Only 11.9 percent of the population moved last year, the lowest relocation rate since 1948, according to the U.S. Census Bureau.
Last year’s move rate marked a significant decline from the 13.5 percent of Americans who relocated in 2007. Overall, 35.2 million people moved in the United States last year, down from 38.7 million in 2007.
“Even though the number of people who changed residence in 2008 dropped by 3.5 million from the previous year, millions of Americans continue to move,” said Tom Mesenbourg, acting director of the U.S. Census Bureau.
By region, people in the South (13.5 percent) and in the West (13.2 percent) were likeliest to move in 2008, the Census report shows. The Midwest and the Northeast had move rates of 11.1 percent and 8.2 percent, respectively. In 2008, the Midwest saw the largest decline in its mover rate from 2007.
Among those who moved in 2008, 65 percent moved within the same county, 18 percent moved to a different county within the same state, 13 percent moved to a different state, and 3 percent moved to the U.S. from abroad.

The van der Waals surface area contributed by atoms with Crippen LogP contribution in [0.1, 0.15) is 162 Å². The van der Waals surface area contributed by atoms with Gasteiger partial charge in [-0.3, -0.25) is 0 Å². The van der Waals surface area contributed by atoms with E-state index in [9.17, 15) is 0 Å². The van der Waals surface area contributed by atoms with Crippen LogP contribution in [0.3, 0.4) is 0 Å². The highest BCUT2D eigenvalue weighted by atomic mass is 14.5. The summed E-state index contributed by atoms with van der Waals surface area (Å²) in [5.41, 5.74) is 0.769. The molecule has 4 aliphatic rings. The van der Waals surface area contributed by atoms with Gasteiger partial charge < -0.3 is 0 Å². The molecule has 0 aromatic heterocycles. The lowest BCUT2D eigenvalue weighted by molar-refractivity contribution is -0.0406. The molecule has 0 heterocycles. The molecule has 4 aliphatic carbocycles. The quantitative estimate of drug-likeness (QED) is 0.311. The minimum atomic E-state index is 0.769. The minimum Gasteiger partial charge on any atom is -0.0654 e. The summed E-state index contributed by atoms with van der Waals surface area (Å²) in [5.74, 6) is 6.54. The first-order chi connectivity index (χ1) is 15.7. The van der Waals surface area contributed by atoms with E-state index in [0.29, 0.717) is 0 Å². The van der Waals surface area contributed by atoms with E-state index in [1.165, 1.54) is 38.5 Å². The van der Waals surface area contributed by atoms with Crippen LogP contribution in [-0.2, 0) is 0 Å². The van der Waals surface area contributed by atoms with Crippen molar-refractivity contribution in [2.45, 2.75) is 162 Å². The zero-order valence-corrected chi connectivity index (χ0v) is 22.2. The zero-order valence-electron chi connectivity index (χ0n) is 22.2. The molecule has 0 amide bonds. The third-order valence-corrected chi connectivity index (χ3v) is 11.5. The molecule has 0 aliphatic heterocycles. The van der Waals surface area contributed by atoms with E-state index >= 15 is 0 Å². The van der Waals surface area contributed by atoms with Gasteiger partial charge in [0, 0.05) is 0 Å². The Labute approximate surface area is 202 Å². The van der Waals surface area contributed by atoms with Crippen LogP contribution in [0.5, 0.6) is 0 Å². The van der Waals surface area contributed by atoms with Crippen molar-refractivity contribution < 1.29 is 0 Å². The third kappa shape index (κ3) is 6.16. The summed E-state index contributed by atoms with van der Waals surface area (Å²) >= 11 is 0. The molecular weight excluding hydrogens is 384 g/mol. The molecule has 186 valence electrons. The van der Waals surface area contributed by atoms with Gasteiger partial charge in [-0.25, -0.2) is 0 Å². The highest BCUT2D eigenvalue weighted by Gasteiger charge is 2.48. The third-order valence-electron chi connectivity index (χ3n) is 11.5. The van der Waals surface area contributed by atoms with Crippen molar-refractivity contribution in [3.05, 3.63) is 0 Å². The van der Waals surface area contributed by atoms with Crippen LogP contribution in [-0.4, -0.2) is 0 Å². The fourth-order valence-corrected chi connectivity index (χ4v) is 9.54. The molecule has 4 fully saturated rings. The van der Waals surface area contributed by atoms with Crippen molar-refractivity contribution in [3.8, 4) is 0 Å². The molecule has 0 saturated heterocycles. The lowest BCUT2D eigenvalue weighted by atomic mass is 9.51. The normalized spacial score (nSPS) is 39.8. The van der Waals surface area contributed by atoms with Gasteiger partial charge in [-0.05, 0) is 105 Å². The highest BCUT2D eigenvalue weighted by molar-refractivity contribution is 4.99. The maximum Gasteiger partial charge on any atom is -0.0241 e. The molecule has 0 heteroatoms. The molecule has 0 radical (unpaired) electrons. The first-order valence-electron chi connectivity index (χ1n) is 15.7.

Looking at the civilian population 16 and older who were unemployed, 21.3 percent lived in a different residence one year ago. That compares with 12.3 percent of the population who were employed and lived in a different residence one year ago. Among those not in the labor force, 9 percent lived in a different residence one year ago, according to the report.
In 2008, renters were five times more likely to move than homeowners. More than one-in-four people (27.7 percent) living in renter-occupied housing units lived in a different residence one year earlier. By comparison, the move rate of people living in owner-occupied housing units was 5.4 percent.